Tombstone inscription Its opposite

К оглавлению
1 2 3 4 5 6 7 8 9 10 11 12 13 14 15 16 
17 18 19 20 21 22 23 24 25 26 27 28 29 30 31 32 33 
34 35 36 37 38 39 40 41 42 43 44 45 46 47 48 49 50 
51 52 53 54 55 56 57 58 59 60 61 62 63 64 65 66 67 
68 69 70 71 72 73 74 75 76 77 78 79 80 81 82 83 84 
85 86 87 88 89 90 91 92 93 94 95 96 97 98 99 100 101 
102 103 104 105 106 107 108 109 110 111 112 113 114 115 116 117 118 
119 120 121 122 123 124 125 126 127 128 129 130 131 

‘I died with my boots on’ – (I’d given up on life a while ago)

‘Aw, just when I was beginning to – (I was staggeringly competent from

get the hang of things’ the age of 12)

‘I burnt my candle at both ends, – (My annals are short, simple, mute,

to cast a brighter light’ and inglorious)

Other possible monadic statements listed by Epting et al. (1993) in describing

some of the work of Leitner (who invented this technique) are as follows:

(a) Please describe your conception of God.

(b) Please list your earliest memories.

(c) What have been your most significant (life-turning) events?

(d) Do you have dreams which deal in the same theme? What is it?

Epting’s article is worth looking at in detail if you’re seeking further ways of

identifying constructs, both grid and non-grid based.

4.3.3 Non-Verbal Techniques?

The grid itself, and the other techniques for eliciting constructs described

above, all depend on words. In that sense, they require a reasonably articulate

interviewee. But do you remember the definition of a construct given in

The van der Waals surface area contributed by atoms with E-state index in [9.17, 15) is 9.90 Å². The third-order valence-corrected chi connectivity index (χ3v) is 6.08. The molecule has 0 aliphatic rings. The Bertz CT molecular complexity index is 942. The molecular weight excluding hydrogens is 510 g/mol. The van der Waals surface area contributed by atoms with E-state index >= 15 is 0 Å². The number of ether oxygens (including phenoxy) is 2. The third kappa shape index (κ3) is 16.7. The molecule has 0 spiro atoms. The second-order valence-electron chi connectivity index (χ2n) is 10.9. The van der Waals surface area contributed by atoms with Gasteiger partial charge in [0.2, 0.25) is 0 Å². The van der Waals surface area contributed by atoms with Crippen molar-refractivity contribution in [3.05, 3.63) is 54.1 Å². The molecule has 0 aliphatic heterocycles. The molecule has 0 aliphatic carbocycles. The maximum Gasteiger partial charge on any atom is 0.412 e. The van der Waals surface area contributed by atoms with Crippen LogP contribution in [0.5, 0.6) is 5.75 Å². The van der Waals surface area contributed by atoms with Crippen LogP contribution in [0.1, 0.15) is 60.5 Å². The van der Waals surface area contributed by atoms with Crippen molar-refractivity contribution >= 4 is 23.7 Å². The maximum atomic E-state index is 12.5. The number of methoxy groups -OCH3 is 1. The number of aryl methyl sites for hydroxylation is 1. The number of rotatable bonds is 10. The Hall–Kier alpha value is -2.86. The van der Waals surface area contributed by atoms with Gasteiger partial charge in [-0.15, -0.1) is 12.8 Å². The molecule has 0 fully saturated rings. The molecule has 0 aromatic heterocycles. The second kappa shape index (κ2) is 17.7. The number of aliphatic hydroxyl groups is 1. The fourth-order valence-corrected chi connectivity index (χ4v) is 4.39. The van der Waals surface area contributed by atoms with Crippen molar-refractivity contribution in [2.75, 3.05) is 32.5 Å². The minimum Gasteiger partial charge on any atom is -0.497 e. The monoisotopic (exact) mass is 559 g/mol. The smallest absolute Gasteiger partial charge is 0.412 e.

Section 2.1.1?: ‘Constructs are contrasts we devise when dealing with the

world, in order to understand it.’

And, while they’re commonly communicated in words – and we’ve got used

to thinking of constructs as spoken or written pairs of single words, or phrases

– it’s the actual distinctions a person recognises and makes that are the

constructs, and not the words in which these distinctions are expressed.

Constructs in themselves are non-verbal.

Try me out. Do constructs exist before the words in which they’re expressed?

Ask your interviewee to provide a set of objects (the real thing where practical;

otherwise, a photograph of them) to act as elements. Next, ask the interviewee

to group them (into two that are the same and one that is different, or place

them into subgroups, or simply to arrange them) in such a way as to signal

what s/he thinks of them – what s/he wishes to ‘say’ about the objects, nonverbally,

as clearly as possible.

For example, the objects may be photographs of paintings a person has seen.

(Or pictures on cards, or samples of textured material. You might care to look

up Neimeyer, 1981, if you want to try out the following example for real!) The

photographs might be lined up in order of preference, a smile and a grimace

providing information about which end of the construct applies to which end

of the line of photographs.

(smile) (grimace)